postSunday, 13 May 2007

Return of the Pac

It's an article that psychoanalyses Pac-Man... that can't be good… but then again what can? Oh, and you can also play it.

Pac-Man was originally released in Japan in 1979 with mixed reception. In 1980 it was released in America and became an instant social phenomena. This surprised everyone in the industry. In fact the game was completely overlooked at a trade show prior to its release. So what exactly was it about this game that made 1980’s culture latch onto it. Here’s a summary of Arthur Asa Bergers’s analysis:

It’s a Maze:

Space Invaders was set against the infinite background of outer space, whereas Pac-Man is set in an isolated maze. At the time the American economy was in recession and this suggests that people felt trapped with few possibilities.

Childish Violence:

Before the Pac, game violence was dominated by masculine shooting style violence (Space Invaders, Asteroids). But the Pac chose to bite his opponents, clearly real men don’t bite – that’s something kids do – hence, Pac-Man utilized a feminine/childish form of violence.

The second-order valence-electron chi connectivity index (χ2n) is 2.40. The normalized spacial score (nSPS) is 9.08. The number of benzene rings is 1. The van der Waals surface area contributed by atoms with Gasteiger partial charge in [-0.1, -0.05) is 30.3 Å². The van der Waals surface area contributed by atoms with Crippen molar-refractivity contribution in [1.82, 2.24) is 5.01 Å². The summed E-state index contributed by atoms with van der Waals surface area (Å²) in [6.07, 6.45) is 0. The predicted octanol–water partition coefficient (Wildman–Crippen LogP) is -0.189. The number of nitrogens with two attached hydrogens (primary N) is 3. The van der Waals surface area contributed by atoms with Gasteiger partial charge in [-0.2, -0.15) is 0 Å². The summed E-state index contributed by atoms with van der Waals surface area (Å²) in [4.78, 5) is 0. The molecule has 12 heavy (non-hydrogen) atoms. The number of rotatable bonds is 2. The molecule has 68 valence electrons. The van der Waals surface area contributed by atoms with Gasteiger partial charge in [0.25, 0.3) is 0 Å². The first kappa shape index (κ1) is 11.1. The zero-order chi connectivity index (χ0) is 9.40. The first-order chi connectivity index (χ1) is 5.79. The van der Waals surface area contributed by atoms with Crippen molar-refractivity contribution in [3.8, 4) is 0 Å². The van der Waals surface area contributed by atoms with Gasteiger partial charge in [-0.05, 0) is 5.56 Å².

Berger suggests that this reflected a fear of growing up and mature interpersonal sexuality. And guess what the 80’s are known as the most hedonistic period of recent history.


Berger sees Pac-Man, which he calls “a game in which a dot eats dots”, as a metaphor for capitalist society. The world has become very small and there are no new frontiers to discover. Society is captive in a maze; in this situation we can either work towards the collective good or try to maximize things for ourselves.

Berger believes that Pac-Man reflects a change in the American psyche to a dog-eat-dog mentality. People are focusing upon themselves and “how many dots they can gobble”.

So in conclusion the popularity of Pac-Man came at a time when economic recession was causing many people to feel trapped due to a lack of opportunities, and fortunately Pac-Man was a game that offered a metaphorical escape for two of the most prominent solutions to this problem: 1) Remain a child 2) Go out into the world and crush your opposition.

Note: Arthur Asa Berger is a Professor at San Francisco State University. Clearly not a moron, the preceding summary, however, was written by one. So before complaining to Berger check his argument out for yourself in Making Sense of Media.

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